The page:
From plastic pollution to rising sea levels and acidification to over-fishing, the threats facing our oceans are well-known.
Now the University of Strathclyde is to lead an ambitious £20 million programme – the UKRI GCRF One Ocean Hub – aimed at transforming the global response to these urgent challenges.
The Hub will bring together the competing interests and agendas of the individuals, communities and organisations that rely on our oceans to realise a vision of an integrated and sustainable approach to conservation and sustainable use.
A key priority will be to ensure the knowledge, experiences and rights of those most-reliant upon the oceans, and disproportionately affected by our failure to protect them, are recognised.
The team will set out to uncover the less tangible values of the ocean, and the hidden ‘trade-offs’ in ocean decision-making.
The goal is to ensure decision-making at multiple levels (local to international) is based on evidence of risks and opportunities among competing ocean uses.
The five-year programme is being funded by the UK Research and Innovation’s Global Challenges Research Fund and will involve more than 50 partners, including world-leading research centres, development organisations, community representatives, governments and multiple UN agencies.
Programme lead, Professor Elisa Morgera, Director of the Strathclyde Centre for Environmental Law & Governance with the Law School, said: “Millions of people all over the world are entirely reliant upon the ocean for food, jobs and transport yet over-exploitation, competing uses, pollution and climate change are pushing ocean ecosystems towards a tipping point.
“The One Ocean Hub will bridge the current disconnects across law, science and society to empower local communities, woman and the young – who are particularly impacted by decision-making – to co-develop research and solutions.
The aim is to predict, harness and share equitably environmental, socioeconomic and cultural benefits from ocean conservation and sustainable use.
“The Hub will also identify hidden trade-offs between more easily monetized fishing or mining activities and less-understood values of the ocean's deep cultural role, function in the carbon cycle, and potential in medical innovation.”
Professor Sir Jim McDonald, Principal and Vice-Chancellor of the University of Strathclyde said: “This is a hugely-important research programme that seeks to tackle one of the biggest challenges of our time.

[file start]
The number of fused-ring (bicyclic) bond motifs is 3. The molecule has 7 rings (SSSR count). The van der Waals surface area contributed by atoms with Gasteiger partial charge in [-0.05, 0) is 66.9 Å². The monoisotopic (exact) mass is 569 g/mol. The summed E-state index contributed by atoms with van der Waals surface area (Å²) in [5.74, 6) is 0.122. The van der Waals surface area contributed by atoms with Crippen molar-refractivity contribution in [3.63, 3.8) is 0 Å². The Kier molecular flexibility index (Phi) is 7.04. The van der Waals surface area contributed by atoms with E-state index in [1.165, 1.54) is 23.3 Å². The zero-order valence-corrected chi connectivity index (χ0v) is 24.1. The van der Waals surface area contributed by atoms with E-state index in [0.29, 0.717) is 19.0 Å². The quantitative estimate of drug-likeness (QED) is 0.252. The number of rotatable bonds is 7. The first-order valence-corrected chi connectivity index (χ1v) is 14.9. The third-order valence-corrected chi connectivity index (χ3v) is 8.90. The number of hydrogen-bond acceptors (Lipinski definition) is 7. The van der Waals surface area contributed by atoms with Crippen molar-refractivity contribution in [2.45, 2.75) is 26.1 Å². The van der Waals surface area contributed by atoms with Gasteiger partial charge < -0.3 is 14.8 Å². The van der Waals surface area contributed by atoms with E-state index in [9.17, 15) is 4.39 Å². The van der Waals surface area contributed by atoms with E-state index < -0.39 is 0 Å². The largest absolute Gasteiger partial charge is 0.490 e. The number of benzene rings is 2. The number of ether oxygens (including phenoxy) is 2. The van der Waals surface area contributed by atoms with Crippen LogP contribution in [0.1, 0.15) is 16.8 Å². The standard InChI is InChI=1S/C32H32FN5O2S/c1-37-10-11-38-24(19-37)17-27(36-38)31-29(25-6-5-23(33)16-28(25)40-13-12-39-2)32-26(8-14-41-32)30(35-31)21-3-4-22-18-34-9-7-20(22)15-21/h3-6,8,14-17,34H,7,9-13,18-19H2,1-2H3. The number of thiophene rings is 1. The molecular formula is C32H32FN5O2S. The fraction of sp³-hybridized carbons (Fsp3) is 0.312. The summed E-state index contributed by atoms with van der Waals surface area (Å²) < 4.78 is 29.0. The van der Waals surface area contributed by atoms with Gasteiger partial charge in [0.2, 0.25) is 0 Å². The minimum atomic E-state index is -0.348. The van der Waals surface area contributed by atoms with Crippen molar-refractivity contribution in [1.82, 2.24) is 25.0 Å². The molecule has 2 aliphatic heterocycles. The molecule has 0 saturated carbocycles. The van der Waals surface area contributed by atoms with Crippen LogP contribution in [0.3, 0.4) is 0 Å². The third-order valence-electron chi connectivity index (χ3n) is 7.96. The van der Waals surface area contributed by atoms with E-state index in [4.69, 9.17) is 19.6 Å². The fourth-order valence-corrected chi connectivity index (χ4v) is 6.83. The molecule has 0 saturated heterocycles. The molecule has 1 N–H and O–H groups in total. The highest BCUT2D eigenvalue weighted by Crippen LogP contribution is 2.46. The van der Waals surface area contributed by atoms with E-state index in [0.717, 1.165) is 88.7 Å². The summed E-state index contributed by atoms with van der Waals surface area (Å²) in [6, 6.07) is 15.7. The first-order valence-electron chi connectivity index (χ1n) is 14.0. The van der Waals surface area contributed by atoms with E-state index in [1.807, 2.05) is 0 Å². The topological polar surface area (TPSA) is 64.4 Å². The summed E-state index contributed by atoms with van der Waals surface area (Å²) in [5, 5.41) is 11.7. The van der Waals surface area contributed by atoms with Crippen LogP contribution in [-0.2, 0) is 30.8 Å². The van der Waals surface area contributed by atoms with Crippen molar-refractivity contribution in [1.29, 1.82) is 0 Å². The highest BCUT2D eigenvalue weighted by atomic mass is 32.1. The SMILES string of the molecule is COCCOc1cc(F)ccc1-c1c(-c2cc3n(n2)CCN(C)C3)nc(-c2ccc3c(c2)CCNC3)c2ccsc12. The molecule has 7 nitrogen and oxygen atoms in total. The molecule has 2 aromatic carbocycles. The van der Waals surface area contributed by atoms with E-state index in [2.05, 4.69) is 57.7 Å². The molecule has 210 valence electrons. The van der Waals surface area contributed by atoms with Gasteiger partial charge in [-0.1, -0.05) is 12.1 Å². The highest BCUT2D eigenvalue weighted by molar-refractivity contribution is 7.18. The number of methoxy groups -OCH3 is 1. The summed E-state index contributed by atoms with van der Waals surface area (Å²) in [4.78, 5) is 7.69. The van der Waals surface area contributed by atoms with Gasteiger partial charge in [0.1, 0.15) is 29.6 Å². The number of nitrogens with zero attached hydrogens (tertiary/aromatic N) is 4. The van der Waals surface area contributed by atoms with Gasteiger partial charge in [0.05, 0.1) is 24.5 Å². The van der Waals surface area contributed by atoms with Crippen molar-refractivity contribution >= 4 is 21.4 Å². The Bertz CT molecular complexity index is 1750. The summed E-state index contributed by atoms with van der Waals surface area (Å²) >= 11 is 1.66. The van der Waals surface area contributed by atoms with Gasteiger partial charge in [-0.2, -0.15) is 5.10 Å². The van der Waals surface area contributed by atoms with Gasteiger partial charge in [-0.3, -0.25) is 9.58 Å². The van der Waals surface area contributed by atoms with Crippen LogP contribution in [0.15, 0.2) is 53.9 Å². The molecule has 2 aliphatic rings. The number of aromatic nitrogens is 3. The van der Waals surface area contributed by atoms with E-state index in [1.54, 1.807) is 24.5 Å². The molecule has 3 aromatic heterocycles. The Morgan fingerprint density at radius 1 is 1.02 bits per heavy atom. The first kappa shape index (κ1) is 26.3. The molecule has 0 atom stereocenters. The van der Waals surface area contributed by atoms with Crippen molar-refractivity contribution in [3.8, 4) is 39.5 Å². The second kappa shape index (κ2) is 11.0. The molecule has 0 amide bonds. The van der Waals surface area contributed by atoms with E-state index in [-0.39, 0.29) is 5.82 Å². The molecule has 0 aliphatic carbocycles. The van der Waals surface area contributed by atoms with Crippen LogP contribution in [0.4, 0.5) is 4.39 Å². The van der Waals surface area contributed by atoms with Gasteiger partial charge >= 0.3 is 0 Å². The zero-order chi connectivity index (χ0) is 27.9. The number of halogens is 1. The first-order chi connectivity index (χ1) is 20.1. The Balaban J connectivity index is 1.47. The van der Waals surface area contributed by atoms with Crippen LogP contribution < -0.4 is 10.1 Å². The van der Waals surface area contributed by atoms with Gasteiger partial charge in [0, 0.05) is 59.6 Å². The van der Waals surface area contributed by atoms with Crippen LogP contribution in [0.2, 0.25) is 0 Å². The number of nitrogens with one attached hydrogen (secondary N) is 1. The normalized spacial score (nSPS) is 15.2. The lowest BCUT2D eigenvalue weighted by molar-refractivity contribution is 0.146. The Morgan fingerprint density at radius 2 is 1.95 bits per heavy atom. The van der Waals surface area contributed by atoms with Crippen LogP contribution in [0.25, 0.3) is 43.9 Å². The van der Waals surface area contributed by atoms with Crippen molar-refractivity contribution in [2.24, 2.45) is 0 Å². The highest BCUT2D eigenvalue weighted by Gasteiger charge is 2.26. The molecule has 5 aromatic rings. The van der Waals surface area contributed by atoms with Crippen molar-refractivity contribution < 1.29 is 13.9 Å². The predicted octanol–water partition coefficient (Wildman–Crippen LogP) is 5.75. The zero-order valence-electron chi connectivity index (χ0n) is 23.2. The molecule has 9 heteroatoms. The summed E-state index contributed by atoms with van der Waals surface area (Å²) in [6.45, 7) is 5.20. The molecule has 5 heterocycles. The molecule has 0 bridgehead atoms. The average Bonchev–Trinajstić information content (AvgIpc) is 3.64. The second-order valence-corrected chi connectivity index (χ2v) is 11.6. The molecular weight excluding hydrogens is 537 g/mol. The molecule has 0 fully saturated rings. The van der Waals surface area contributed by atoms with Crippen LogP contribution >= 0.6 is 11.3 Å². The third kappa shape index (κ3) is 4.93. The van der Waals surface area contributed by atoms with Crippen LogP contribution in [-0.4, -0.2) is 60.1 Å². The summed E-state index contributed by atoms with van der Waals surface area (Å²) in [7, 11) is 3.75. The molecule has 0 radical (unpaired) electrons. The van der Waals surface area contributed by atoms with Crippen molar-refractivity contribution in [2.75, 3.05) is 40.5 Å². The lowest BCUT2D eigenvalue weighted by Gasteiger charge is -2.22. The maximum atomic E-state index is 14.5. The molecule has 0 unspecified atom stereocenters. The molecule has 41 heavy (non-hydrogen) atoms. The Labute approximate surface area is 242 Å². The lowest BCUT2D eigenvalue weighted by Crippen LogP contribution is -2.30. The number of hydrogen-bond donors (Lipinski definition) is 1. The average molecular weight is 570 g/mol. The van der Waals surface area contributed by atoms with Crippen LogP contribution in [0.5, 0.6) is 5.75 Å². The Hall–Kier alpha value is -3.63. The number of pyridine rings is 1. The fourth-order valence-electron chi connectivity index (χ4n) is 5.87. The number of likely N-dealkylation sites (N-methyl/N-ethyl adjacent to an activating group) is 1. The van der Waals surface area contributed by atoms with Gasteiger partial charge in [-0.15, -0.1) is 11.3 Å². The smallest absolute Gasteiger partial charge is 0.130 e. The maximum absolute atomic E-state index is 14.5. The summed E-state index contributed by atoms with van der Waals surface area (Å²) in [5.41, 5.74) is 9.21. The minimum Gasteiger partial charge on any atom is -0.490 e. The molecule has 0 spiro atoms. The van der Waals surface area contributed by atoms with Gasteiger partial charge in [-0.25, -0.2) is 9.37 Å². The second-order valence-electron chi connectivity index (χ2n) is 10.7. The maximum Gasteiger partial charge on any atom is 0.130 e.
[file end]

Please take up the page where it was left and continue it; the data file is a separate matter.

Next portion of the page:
“I’m delighted and proud that the University of Strathclyde is leading this consortium. We have a proven track record of collaboration with partners from across multiple sectors to make a positive impact on global communities, and also helping to progress the UN Sustainable Development Goals.”
Science and Universities Minister Chris Skidmore, said: “The UK has a reputation for globally influential research and innovation, and is at the centre of a web of global collaboration – showing that science has no borders.
“We have a strong history of partnering with other countries – over 50% of UK authored research involves collaborations with international partners.
“The projects being announced today reinforce our commitment to enhance the UK’s excellence in innovation at home and around the world, driving high-skilled jobs, economic growth and productivity as part of the modern Industrial Strategy.”
Professor Andrew Thompson, UKRI Champion for International and Executive Chair of the Arts and Humanities Research Council (AHRC), said: “The sheer scale and ambition of these Hubs is what makes them so exciting. They enable us to deliver a coordinated global response with UK researchers working in partnership with researchers, governments, NGOs, community groups and international agencies across developing countries.
Each Hub has the potential to transform the quality of life for multitudes throughout the world and safeguard our planet for future generations.”
Within the initial five years of the programme, the team hopes to advance an integrated and inclusive approach to ocean management at a national level in South Africa, Namibia, Ghana, Fiji and the Solomon Islands that enhances the resilience of marine ecosystems and of vulnerable groups.
Dr Ann Cheryl, Vice Dean Learning and Teaching, University of the South Pacific, said: “We are delighted to work collaboratively across disciplines with other committed organisations towards achieving the Sustainable Development Goals. The Hub will provide support in complex issues at national and regional level within a respectful partnership, and will help secure the health and wellbeing of the ocean and vulnerable communities for generations to come.”
Professor Morgera said: “Our aspiration is that decisions on the ocean will be informed by multiple values and knowledge systems and that the rights and worldviews of communities, women and youth will be recognised, valued and realised.”
The Global Challenges Research Fund (GCRF) is a £1.5 billion fund announced by the UK Government in late 2015 to support cutting-edge research that addresses the challenges faced by developing countries.
The One Ocean Hub will help to support the UK’s international commitment to the Sustainable Development Goals, in particular SDG 14 on the conservation and sustainable use of the oceans.